Cystic fibrosis (CF) is an autosomal recessive disease resulting from CFTR gene mutation and leading to defective epithelial chloride channel production. The classic clinical triad includes pulmonary disease, exocrine pancreatic insufficiency, and abnormally high sweat electrolyte concentrations. Rarely, patients may present with protein-energy malnutrition (PEM) characterized by edema, anemia, and hypoproteinemia. In this case report, Wenk et al describe a 3-month-old infant with dermatitis heralding the onset of PEM and the diagnosis of CF. Zinc, essential fatty acid, and protein deficiencies may contribute to the development of this eruption, and CF should be considered in the differential diagnosis for any infant presenting with an eruption and other signs of malnutrition.
Langerhans cell histiocytosis (LCH) is a group of diseases characterized by diverse clinical presentations and outcomes. In infancy, the self-regressive form (SR-LCH) is characterized by cutaneous lesions only with no systemic involvement. Unfortunately, cutaneous involvement is also the most common presentation of non–SR-LCH (NSR-LCH). In this observational retrospective series, Battistella et al suggest that some morphologic traits of the skin lesions (necrosis, solitary lesions, and extremity involvement) might indicate SR-LCH. While no difference was noted on routine histopathologic analysis between SR- and NSR-LCH, E-cadherin expression was a marker of LCH limited to the skin.
Debilitating migraine headaches affect 2% to 15% of the world's population. Clinical trials using botulinum toxin type A (BTX) for the treatment of hyperfunctional facial lines revealed a correlation between pericranial BTX injections and alleviation of migraine symptoms. Patient characteristics that may predict favorable treatment responses remain unclear. In this observational study of patients receiving BTX injections for cosmetic purposes, Kim et al demonstrated that patients with imploding (described as crushing and vicelike) and ocular (described as eye-popping) migraines were more responsive to BTX than those with exploding migraines (described as a buildup of pressure inside the head). These data support the hypothesis that BTX injections at doses appropriate for cosmetic purposes may be sufficient to prevent these migraine types.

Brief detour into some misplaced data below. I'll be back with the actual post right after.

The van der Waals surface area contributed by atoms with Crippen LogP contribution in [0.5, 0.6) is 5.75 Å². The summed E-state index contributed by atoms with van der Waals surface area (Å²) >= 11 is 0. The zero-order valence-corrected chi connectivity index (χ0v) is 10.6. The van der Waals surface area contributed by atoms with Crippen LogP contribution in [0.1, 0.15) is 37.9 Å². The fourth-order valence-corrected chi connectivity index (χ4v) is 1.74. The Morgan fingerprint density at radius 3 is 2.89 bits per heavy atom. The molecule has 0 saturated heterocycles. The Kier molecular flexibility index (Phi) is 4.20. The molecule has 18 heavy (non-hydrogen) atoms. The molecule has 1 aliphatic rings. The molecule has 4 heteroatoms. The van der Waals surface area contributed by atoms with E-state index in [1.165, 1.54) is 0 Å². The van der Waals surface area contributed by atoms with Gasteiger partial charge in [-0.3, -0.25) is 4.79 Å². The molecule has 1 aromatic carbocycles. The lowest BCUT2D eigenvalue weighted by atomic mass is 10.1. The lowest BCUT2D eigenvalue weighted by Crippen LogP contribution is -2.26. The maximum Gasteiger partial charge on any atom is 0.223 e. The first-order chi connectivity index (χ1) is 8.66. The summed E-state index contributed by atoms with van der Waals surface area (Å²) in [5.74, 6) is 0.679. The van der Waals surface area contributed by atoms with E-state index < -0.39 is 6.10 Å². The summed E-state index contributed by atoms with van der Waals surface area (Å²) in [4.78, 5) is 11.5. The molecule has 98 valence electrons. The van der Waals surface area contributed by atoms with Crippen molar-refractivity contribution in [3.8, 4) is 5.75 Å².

Waldenström macroglobulinemia (WM) is a chronic lymphoproliferative disorder characterized by a monoclonal IgM secreted by malignant B cells. Cutaneous manifestations are rare and are divided into specific and nonspecific findings. Specific manifestations include neoplastic B-cell infiltrates and monoclonal IgM deposition. In this case series, Gressier et al describe 2 patients with WM and cutaneous macroglobulinosis (CM) that waxed and waned with the evolution of the underlying disease. Diagnosis of CM should prompt a search for associated peripheral neuropathy or associated autoimmune processes.
Antibodies to the humanized monoclonal IgG1 antibody and tumor necrosis factor antagonist adalimumab have been associated with nonresponse or loss of response in a substantial portion of patients with rheumatoid arthritis or Crohn disease. In this prospective observational cohort study, Lecluse et al demonstrated that antibodies to adalimumab are formed in a large portion of patients with plaque psoriasis treated with this drug. High titers of these antibodies were associated with impaired treatment outcomes, and the authors suggest testing for these antibodies when patients lose response to adalimumab because spontaneous improvement is unlikely to occur in this setting.
This Month in Archives of Dermatology. Arch Dermatol. 2010;146(2):121. doi:10.1001/archdermatol.2009.384